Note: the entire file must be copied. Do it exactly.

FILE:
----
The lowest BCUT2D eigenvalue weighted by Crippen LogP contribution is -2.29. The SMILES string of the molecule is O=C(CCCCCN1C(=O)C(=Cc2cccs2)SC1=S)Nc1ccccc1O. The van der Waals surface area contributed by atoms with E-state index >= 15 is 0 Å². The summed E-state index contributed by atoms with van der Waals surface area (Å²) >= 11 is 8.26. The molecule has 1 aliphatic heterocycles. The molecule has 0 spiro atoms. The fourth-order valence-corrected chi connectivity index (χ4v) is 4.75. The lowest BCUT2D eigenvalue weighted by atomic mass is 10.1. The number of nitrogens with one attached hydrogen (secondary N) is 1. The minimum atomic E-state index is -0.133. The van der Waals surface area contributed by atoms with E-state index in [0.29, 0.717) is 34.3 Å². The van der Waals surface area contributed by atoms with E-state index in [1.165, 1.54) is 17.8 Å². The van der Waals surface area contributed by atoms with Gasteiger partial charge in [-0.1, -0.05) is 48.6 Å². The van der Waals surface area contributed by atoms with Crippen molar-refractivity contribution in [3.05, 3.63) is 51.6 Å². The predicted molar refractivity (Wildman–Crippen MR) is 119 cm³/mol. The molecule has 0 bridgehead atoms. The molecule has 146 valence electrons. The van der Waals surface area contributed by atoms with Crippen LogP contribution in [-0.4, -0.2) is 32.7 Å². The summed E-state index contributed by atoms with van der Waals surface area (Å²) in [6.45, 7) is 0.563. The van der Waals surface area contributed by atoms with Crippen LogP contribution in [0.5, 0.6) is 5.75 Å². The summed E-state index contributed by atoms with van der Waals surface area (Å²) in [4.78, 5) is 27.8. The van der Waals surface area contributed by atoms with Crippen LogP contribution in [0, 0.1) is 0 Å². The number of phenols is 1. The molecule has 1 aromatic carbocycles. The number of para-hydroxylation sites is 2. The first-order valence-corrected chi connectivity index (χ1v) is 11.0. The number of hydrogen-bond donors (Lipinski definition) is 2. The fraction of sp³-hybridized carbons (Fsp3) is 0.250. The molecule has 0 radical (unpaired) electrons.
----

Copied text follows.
The lowest BCUT2D eigenvalue weighted by Crippen LogP contribution is -2.29. The SMILES string of the molecule is O=C(CCCCCN1C(=O)C(=Cc2cccs2)SC1=S)Nc1ccccc1O. The van der Waals surface area contributed by atoms with E-state index >= 15 is 0 Å². The summed E-state index contributed by atoms with van der Waals surface area (Å²) >= 11 is 8.26. The molecule has 1 aliphatic heterocycles. The molecule has 0 spiro atoms. The fourth-order valence-corrected chi connectivity index (χ4v) is 4.75. The lowest BCUT2D eigenvalue weighted by atomic mass is 10.1. The number of nitrogens with one attached hydrogen (secondary N) is 1. The minimum atomic E-state index is -0.133. The van der Waals surface area contributed by atoms with E-state index in [0.29, 0.717) is 34.3 Å². The van der Waals surface area contributed by atoms with E-state index in [1.165, 1.54) is 17.8 Å². The van der Waals surface area contributed by atoms with Gasteiger partial charge in [-0.1, -0.05) is 48.6 Å². The van der Waals surface area contributed by atoms with Crippen molar-refractivity contribution in [3.05, 3.63) is 51.6 Å². The predicted molar refractivity (Wildman–Crippen MR) is 119 cm³/mol. The molecule has 0 bridgehead atoms. The molecule has 146 valence electrons. The van der Waals surface area contributed by atoms with Crippen LogP contribution in [-0.4, -0.2) is 32.7 Å². The summed E-state index contributed by atoms with van der Waals surface area (Å²) in [6.45, 7) is 0.563. The van der Waals surface area contributed by atoms with Crippen LogP contribution in [0.5, 0.6) is 5.75 Å². The summed E-state index contributed by atoms with van der Waals surface area (Å²) in [4.78, 5) is 27.8. The van der Waals surface area contributed by atoms with Crippen LogP contribution in [0, 0.1) is 0 Å². The number of phenols is 1. The molecule has 1 aromatic carbocycles. The number of para-hydroxylation sites is 2. The first-order valence-corrected chi connectivity index (χ1v) is 11.0. The number of hydrogen-bond donors (Lipinski definition) is 2. The fraction of sp³-hybridized carbons (Fsp3) is 0.250. The molecule has 0 radical (unpaired) electrons.